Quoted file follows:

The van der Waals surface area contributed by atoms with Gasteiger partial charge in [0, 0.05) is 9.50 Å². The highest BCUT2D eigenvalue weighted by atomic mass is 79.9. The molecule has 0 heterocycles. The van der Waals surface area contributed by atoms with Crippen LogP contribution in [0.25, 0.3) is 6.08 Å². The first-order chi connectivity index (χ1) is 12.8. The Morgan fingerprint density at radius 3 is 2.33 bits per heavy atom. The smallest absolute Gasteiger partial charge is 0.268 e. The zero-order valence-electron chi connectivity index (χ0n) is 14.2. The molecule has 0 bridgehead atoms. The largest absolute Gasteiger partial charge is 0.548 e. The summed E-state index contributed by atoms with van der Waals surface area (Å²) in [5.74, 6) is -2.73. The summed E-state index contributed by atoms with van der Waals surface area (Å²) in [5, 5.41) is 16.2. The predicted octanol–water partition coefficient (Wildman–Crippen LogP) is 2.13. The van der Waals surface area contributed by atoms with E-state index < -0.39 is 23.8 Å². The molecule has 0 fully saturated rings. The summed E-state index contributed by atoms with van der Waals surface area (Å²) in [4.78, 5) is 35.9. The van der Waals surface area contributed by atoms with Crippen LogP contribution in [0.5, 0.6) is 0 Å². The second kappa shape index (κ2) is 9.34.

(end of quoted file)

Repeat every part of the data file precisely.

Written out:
The van der Waals surface area contributed by atoms with Gasteiger partial charge in [0, 0.05) is 9.50 Å². The highest BCUT2D eigenvalue weighted by atomic mass is 79.9. The molecule has 0 heterocycles. The van der Waals surface area contributed by atoms with Crippen LogP contribution in [0.25, 0.3) is 6.08 Å². The first-order chi connectivity index (χ1) is 12.8. The Morgan fingerprint density at radius 3 is 2.33 bits per heavy atom. The smallest absolute Gasteiger partial charge is 0.268 e. The zero-order valence-electron chi connectivity index (χ0n) is 14.2. The molecule has 0 bridgehead atoms. The largest absolute Gasteiger partial charge is 0.548 e. The summed E-state index contributed by atoms with van der Waals surface area (Å²) in [5.74, 6) is -2.73. The summed E-state index contributed by atoms with van der Waals surface area (Å²) in [5, 5.41) is 16.2. The predicted octanol–water partition coefficient (Wildman–Crippen LogP) is 2.13. The van der Waals surface area contributed by atoms with E-state index < -0.39 is 23.8 Å². The molecule has 0 fully saturated rings. The summed E-state index contributed by atoms with van der Waals surface area (Å²) in [4.78, 5) is 35.9. The van der Waals surface area contributed by atoms with Crippen LogP contribution in [0.5, 0.6) is 0 Å². The second kappa shape index (κ2) is 9.34.